The Advanced Photon Source (APS) at Argonne National Laboratory (ANL) will replace the entire storage ring with a ring based on a multi-bend achromat lattice design. The new storage ring will increase the APS’s brilliance by factors of 100-1,000s, depending on x-ray energy, and make the APS the brightest hard x-ray synchrotron source in the world. Because of the greatly enhanced brightness, coherence, and signal at high x-ray energies along with new state-of-the-art high-bandwidth commercial detectors, beamlines require significant improvements in networking, controls and data acquisition, computing, workflow, data reduction, and analysis tools to operate effectively.
All aspects of APS operation depend on computation, but data analysis software and beamline control and computing infrastructure are of particular importance for facility productivity. Demands for increased computing at the APS are driven by new scientific opportunities, which are enabled by new measurement techniques, technological advances in detectors, multi-modal data utilization, and advances in data analysis algorithms. The priority for the APS is to further improve its world-class programs that benefit most from high-energy, high-brightness, and coherent x-rays. All of these require advanced computing. The revolutionized high-energy synchrotron facility that the APS will deliver will increase brightness and coherence, leading to further increases in data rates and experiment complexity, creating further demands for advanced scientific computation.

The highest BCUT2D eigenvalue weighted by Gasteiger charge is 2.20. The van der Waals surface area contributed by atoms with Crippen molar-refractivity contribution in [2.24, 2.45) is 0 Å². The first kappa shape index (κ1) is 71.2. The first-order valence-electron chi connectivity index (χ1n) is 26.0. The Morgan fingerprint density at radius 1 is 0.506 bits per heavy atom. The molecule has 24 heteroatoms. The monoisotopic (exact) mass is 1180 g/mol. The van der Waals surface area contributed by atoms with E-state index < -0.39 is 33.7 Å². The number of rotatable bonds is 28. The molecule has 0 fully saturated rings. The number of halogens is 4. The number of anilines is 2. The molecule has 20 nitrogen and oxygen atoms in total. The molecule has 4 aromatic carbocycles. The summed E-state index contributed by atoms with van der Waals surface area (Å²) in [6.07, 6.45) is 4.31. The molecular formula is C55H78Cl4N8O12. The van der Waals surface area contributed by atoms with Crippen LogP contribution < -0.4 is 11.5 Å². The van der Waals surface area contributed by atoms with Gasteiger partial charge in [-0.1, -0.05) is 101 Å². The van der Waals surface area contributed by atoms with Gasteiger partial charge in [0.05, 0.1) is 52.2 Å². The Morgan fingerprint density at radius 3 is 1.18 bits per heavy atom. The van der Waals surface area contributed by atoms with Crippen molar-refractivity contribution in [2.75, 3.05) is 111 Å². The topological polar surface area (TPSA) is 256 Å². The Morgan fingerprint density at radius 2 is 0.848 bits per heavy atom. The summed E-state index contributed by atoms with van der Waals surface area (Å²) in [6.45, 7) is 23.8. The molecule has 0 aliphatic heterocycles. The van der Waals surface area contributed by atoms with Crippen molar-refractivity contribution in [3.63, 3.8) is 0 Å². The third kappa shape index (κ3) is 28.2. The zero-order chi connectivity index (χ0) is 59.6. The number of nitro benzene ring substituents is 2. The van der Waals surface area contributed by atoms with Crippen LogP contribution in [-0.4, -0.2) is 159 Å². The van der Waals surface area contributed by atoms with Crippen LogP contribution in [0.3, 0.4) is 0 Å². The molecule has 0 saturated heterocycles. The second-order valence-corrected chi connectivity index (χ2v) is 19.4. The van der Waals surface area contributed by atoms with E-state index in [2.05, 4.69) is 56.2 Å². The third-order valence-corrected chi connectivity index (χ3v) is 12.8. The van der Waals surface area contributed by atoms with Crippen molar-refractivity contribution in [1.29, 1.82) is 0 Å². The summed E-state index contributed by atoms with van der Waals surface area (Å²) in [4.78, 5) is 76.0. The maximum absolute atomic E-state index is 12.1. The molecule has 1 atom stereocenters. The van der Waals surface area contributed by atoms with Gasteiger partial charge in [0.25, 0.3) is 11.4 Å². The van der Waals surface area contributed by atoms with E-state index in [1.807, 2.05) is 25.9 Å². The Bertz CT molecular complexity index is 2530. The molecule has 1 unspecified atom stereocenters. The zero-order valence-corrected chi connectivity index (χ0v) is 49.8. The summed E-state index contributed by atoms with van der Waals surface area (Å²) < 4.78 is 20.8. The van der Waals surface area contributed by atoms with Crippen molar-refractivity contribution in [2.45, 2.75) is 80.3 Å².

Over the next decade, the APS anticipates a multiple-order-of-magnitude increase in data rates and volumes generated by APS instruments. This necessitates 10s of petaflop/s of on-demand computing resources and increased data management and storage resources to process and retain this data and the analyzed results. Advanced data processing and analysis methods will be required to keep up with the anticipated data rates and volumes and to provide real-time experiment steering capabilities.
The key elements of the scientific computing strategy at the upgraded APS, include upgrading networking infrastructure within the APS and between the APS and the Argonne Leadership Computing Facility (ALCF), deploying state-of-the-art experiment control software at beamline instruments, expanding the capabilities and use of common data management and workflow tools and science portals, deploying sufficient local and edge computing resources, and utilizing new supercomputers at the ALCF for large on-demand data processing and analysis tasks, developing high-speed, highly parallel data processing and analysis software, and extensively applying novel mathematical and AI/ML methods to solve challenging data reduction and analysis problems, and collaborating with other light sources, experimental facilities, large-scale computing and networking facilities, and the APS user community.
*Work supported by U.S. Department of Energy, Office of Science, under Contract No. DE-AC02-06CH11357.
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